10.3.3. Loss rate per factor including stratification on the operation size

10.3.3. Loss rate per factor including stratification on the operation size

The loss calculations and confidence intervals described above can be used as a means to identify risk factors for colony loss, by looking for confidence intervals that do not overlap each other. Total loss of operations reporting or not reporting a particular management type (e.g. transport of colonies) can be compared using the chi-square test (as in VanEngelsdorp et al., 2010, 2011, for example). The loss rates of operations grouped by factors presumed to be involved in colony mortality (starvation, high varroa infestation etc.) can also be compared. Of course, this analysis does not give any information on, or account for, interdependencies of different factors, for which model fitting is needed (as described below).

To account for known or obvious differences among beekeeping operations, a first stratification, for example on operation size, can be accomplished, by classifying operations as hobby, side-line or commercial. Alternatively the number of colonies per beekeeper can be used as a basis for stratification.

Depending on the size of the survey and cultural differences between the target populations, beekeeping operations can be split into three operation size classes, for example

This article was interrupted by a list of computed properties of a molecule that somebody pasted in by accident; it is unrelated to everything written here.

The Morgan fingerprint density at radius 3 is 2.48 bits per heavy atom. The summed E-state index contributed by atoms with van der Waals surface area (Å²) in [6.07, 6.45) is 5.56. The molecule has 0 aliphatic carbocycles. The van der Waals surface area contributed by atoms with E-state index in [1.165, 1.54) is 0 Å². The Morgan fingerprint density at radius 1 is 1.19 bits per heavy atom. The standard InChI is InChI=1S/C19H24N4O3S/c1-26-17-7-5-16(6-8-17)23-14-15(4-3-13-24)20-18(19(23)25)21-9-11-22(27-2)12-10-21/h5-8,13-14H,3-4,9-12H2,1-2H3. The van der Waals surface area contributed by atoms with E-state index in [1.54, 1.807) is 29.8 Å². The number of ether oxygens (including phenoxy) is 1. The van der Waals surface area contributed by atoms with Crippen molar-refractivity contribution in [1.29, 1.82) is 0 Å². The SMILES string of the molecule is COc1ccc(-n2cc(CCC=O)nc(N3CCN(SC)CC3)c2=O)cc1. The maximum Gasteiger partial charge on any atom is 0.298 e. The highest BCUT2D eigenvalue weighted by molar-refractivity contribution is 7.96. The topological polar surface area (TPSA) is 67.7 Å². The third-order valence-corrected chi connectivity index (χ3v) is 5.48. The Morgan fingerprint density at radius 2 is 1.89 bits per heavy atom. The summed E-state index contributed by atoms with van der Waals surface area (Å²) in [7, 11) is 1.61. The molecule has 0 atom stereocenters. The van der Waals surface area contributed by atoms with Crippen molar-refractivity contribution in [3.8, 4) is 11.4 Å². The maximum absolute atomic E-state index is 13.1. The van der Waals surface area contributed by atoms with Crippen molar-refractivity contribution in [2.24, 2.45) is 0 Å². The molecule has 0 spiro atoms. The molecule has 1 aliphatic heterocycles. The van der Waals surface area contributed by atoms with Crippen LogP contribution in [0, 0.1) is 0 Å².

• small operations (≤50 colonies),
  • intermediate operations (51-500 colonies),
  • large scale operations (> 500 colonies).

If the scale of beekeeping in the survey population is limited mainly to small and intermediate operations, the classes can be split further as:

  • small hobbyist beekeepers (≤15 colonies),
  • large hobbyist beekeepers (16-50 colonies),
  • small-commercial beekeepers (51-150 colonies),
  • larger-commercial beekeepers (150-500 colonies).

When comparing several operation size classes, a chi-square test can be used first to compare all size classes, and if the result of this is significant, it can be followed up by pairwise multiple comparisons, again using the chi -square test or a z-test of the difference in two proportions. In each such pairwise test, the significance level to reject the null hypothesis should be Bonferroni adjusted (i.e. divided by the number of tests being conducted) to reduce the rate of false rejections of the null hypothesis that operations of different sizes have equal rates of loss. It should be borne in mind that the chi-squared test and z-test assume independent observations and therefore have their limitations.